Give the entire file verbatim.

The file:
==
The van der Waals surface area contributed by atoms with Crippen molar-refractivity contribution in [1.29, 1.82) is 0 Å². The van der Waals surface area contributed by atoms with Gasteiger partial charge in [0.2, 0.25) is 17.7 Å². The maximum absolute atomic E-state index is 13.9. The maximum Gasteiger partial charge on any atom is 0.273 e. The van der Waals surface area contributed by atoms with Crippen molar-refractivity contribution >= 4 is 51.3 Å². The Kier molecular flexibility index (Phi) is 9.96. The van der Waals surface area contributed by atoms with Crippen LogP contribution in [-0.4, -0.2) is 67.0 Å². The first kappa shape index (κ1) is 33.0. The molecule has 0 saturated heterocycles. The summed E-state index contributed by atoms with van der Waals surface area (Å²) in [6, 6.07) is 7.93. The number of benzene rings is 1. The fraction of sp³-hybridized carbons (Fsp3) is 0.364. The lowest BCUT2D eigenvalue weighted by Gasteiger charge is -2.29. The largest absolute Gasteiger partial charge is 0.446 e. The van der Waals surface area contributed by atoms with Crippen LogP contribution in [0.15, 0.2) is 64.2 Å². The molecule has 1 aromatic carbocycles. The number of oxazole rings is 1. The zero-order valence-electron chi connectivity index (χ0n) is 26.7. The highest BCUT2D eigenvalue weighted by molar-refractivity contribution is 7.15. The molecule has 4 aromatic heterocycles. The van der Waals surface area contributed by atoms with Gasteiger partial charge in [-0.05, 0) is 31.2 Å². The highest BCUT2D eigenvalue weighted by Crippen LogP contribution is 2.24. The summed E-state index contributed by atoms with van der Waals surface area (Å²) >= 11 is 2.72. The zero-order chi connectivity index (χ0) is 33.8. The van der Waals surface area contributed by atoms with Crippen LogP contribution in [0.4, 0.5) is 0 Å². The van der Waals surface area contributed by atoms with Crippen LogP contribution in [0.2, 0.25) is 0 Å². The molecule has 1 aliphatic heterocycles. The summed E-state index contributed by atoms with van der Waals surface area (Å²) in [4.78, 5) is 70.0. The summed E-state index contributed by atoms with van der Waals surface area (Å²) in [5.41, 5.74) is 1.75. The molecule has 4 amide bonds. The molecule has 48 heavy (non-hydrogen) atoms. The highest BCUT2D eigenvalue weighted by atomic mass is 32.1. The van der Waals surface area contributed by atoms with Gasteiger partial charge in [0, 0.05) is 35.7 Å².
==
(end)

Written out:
The van der Waals surface area contributed by atoms with Crippen molar-refractivity contribution in [1.29, 1.82) is 0 Å². The van der Waals surface area contributed by atoms with Gasteiger partial charge in [0.2, 0.25) is 17.7 Å². The maximum absolute atomic E-state index is 13.9. The maximum Gasteiger partial charge on any atom is 0.273 e. The van der Waals surface area contributed by atoms with Crippen molar-refractivity contribution >= 4 is 51.3 Å². The Kier molecular flexibility index (Phi) is 9.96. The van der Waals surface area contributed by atoms with Crippen LogP contribution in [-0.4, -0.2) is 67.0 Å². The first kappa shape index (κ1) is 33.0. The molecule has 0 saturated heterocycles. The summed E-state index contributed by atoms with van der Waals surface area (Å²) in [6, 6.07) is 7.93. The number of benzene rings is 1. The fraction of sp³-hybridized carbons (Fsp3) is 0.364. The lowest BCUT2D eigenvalue weighted by Gasteiger charge is -2.29. The largest absolute Gasteiger partial charge is 0.446 e. The van der Waals surface area contributed by atoms with Crippen LogP contribution in [0.15, 0.2) is 64.2 Å². The molecule has 1 aromatic carbocycles. The number of oxazole rings is 1. The zero-order valence-electron chi connectivity index (χ0n) is 26.7. The highest BCUT2D eigenvalue weighted by molar-refractivity contribution is 7.15. The molecule has 4 aromatic heterocycles. The van der Waals surface area contributed by atoms with Gasteiger partial charge in [-0.05, 0) is 31.2 Å². The highest BCUT2D eigenvalue weighted by Crippen LogP contribution is 2.24. The summed E-state index contributed by atoms with van der Waals surface area (Å²) >= 11 is 2.72. The zero-order chi connectivity index (χ0) is 33.8. The van der Waals surface area contributed by atoms with Crippen LogP contribution in [0.4, 0.5) is 0 Å². The van der Waals surface area contributed by atoms with Crippen LogP contribution in [0.2, 0.25) is 0 Å². The molecule has 1 aliphatic heterocycles. The summed E-state index contributed by atoms with van der Waals surface area (Å²) in [4.78, 5) is 70.0. The summed E-state index contributed by atoms with van der Waals surface area (Å²) in [5.41, 5.74) is 1.75. The molecule has 4 amide bonds. The molecule has 48 heavy (non-hydrogen) atoms. The highest BCUT2D eigenvalue weighted by atomic mass is 32.1. The van der Waals surface area contributed by atoms with Gasteiger partial charge in [0, 0.05) is 35.7 Å².